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A Pine Tree Doesn’t Know English


Jillian Stebbins

It feels like a windy night. One of the nights that make you forget about the people behind the names. It feels like dancing, the kind of dancing that little kids do when they can’t keep their hands quiet. What I know about that is about as much as I know about trains, or stamps, or how to tell a human being I have my own little feelings. One of them is so nice. My feeling, that is. It feels like rain in my limbs and those dumb sparklers from the 4th of July are spinning like there was a brick wall older than my mother right behind. But it’s so calm. I think maybe it’ll be okay if I can be there.

I don’t always know if I’m sick or just thirsty. It was dark, for a while, and I was sick. I’ll look back and think it was silly turning green. But it was silly, and that was the point. I was sick and then I was calm and then I could be green. Reminds me of a strawberry I met once. I’d like to be a strawberry, but I’m scared I’ll lose the green. Or get sick again. But I think maybe I’m just meant to be small forever because I get sick cyclically. That’s okay, I think. I used to be terrified of staying small, but I think that maybe I’d like it. If I could just figure out when to take a drink, I think I could live in a forest somewhere and learn to live without the music.

There are three of us. I think I like being in threes. Or at least I have been a lot. It’s been at least three groups of three now, and so many stories. Maybe it’s okay to not know anything. I don’t know myself, or at least I didn’t for a long time. So stuck in being one of three. As within, so without. I have always been able to do a backbend, but I don’t think it’s innate knowledge at all because I don’t have it. Once, I met someone whose words made me think of orange and pink on a canvas and places I’ll never get to see. I wasn’t a zombie at the time.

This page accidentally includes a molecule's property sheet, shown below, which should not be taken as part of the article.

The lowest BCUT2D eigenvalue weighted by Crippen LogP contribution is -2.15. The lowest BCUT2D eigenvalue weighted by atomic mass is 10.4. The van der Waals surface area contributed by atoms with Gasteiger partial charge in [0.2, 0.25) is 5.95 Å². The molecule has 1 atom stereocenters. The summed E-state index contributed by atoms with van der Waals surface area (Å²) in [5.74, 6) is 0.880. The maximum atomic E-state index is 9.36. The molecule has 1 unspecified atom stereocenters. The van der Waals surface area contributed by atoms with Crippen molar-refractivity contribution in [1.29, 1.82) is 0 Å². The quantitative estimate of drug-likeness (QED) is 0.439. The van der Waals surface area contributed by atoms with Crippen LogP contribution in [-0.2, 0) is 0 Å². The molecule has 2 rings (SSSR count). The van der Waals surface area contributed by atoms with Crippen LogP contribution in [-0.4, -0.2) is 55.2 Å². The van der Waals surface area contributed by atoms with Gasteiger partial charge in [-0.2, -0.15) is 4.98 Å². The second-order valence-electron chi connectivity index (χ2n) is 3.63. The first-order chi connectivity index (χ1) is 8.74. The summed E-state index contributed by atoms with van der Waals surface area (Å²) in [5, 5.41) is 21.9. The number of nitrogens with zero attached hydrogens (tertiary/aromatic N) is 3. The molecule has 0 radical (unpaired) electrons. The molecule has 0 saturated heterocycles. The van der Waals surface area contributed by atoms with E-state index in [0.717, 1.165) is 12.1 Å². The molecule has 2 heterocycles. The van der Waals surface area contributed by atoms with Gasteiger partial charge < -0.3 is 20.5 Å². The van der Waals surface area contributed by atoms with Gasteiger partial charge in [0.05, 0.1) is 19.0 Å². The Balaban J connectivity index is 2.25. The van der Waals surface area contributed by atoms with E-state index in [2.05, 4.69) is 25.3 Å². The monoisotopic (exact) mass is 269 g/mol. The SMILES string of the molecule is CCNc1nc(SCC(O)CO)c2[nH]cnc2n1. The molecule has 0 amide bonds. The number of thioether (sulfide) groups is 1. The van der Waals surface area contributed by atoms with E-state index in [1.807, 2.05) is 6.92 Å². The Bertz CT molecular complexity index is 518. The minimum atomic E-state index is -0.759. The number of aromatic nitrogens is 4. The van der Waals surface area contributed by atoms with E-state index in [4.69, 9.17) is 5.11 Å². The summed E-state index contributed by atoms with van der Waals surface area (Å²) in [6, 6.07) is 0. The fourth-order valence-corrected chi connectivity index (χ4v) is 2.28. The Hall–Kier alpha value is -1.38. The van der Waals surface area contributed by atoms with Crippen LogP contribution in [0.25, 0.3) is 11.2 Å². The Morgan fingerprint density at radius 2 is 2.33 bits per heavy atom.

I heard a story, several years ago now, and I can’t distinguish it from any other story. It had a beginning, a middle, and an end. Maybe with enough luck it’ll end up like raspberry or mistletoe. With cashmere there too. It feels like a story or two, like alliteration and the ghosts of Christmas past. I believe in dragons. I believe in dragons because if they didn’t exist, where would hummingbirds come from?

I don’t like mushrooms. Every time I think about roots, I think about mushrooms. I wish they weren’t so pretty sometimes, but they make me flinch when I look at them. I miss my grandmother. I think my grandmother knew dragons, because she talked to hummingbirds and she talked to herbs like they knew the recipe for chocolate soda. I’m going to miss my grandmother. I don’t think angels come in visions, I think maybe we all just need to take a breath and let the angels alone.

It feels like racing the sunrise. It feels like blurry summer nights and one time I married a boy in Paris. It feels like wanting to uproot myself just to see Vienna sooner. It’s all over, like no matter how cold the world is, there’s always a molecule that left me and tried to make the world a little warmer, and the world heard me and gave me summer. I’ve never seen a summer without Jim. At least in the winter, it doesn’t feel like splinters. It feels like once I knew a group of lemons and a lemon boy and I could always count on red. Yeah, I still have the windy nights, but prayers sound different when the hummingbirds don’t come say hi anymore.

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